• Print Length: 284 pages
• Publisher: Campanile Books
Little Is Left to Tell is the haunting novel by master fabulist Steven Hendricks. Enter a nocturnal world where the unreal is seen on a liminal horizon of fading memory, illuminated by partial understanding and lyrical fictions. Virginia the Wolf writes her last novel to lure her daughter home. A rabbit named Hart Crane must eat words to speak, while passing zeppelins drop bombs. Mr. Fin tries to read the past in marginalia and to rebuild his son from boat parts. A novel that bridges between dreamscape and reality, Little Is Left to Tell is entrancing and enthralling.
“In Little is Left to Tell one scene is quietly illuminated and then that illumination glides to the next, equally quiet and wondrous. Like a dream that inhabits an entire life, even a life of reading, this is a deeply rich and surprising novel.” — Amina Cain, author of Creature
“A tale about the ravages of old age, the weight of the past and bunny rabbits. Debut novelist Hendricks tries to apply the whimsical mood of fairy tales to the mildly experimental fiction at play here, and he largely succeeds despite the grim nature of his story. …A vivid story that uses the language and metaphors of myth to reflect on the unkind nature of age and perception.” — Kirkus Reviews
Good morning everyone and thanks for stopping by my blog to check out my stop on the blog tour for Little is Left to Tell by Steven Hendricks. Thank you to the author, the publisher and TLC Book Tours for giving me the chance to read this book on exchange for an honest review of it.
Little is Left to Tell is a very unique book about an old man named Mr. Fin who finds himself battling dementia and grieving for his son.
This book was completely unlike any book that I have read to date. It completely blindsided me. I was expecting a fantasy novel and what I got when I was reading it was fantasy mixed with contemporary fiction mixed with fairy tales and it was a mixture that really worked for me.
I will admit that when I first started reading it and getting used to the narrative flow, I became easily confused. But I had to adjust to the writing and storytelling mode present in this book which is definitely unlike most things that I read on a daily basis which is why I believe I got confused at first. I would recommend going into it with a mindset that this is a book that is going to make you think and will be deeper and affect you deeper than everyday reads like thrillers or everyday contemporaries. It reminded me a lot of Alice in Wonderland style tales or other similarly written fairy tales that have dense writing, twisting narratives and emotional stories. This book isn’t really what I would call a fast read although I did read it in a little over a day. The writing was beautiful, complicated and eloquent. It was a story that evoked plenty of emotion and wonder. I am giving his book a four star review since I enjoyed it so much and I will definitely be revisiting it in the future as I don’t think this book is one that I can read only once.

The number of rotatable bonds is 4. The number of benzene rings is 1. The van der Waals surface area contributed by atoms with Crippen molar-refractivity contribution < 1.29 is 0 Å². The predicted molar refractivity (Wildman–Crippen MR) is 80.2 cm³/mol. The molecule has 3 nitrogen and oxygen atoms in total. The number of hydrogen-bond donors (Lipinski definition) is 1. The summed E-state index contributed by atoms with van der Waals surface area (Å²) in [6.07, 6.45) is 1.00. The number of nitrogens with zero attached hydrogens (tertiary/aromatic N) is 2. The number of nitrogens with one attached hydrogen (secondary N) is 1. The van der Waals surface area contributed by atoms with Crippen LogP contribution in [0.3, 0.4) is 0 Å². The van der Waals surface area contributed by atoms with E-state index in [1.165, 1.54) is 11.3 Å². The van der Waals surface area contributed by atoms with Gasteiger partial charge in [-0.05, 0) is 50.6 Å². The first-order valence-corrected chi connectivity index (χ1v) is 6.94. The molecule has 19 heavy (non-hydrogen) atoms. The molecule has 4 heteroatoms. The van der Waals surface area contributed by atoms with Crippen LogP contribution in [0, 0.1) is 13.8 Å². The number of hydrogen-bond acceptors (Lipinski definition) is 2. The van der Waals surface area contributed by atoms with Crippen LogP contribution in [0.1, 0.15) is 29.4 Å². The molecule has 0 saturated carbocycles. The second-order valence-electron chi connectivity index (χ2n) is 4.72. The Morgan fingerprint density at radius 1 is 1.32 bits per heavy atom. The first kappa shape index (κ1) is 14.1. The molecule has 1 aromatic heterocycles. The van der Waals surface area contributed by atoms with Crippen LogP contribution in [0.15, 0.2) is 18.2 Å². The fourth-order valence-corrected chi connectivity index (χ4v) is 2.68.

About Steven Hendricks
Steven Hendricks lives in Olympia, Wa. with his wife and two children. He teaches writing and book arts at The Evergreen State College. His work has appeared in The Denver Quarterly (2000), Conjunctions (2001), Fold: The Reader ( 2002), and The Encyclopedia Project Vol. 3 (Sidebrow, forthcoming). He earned his MFA in Writing at The School of the Art Institute of Chicago in 2000. Little is Left to Tell is his first novel.
Visit Steven at his website.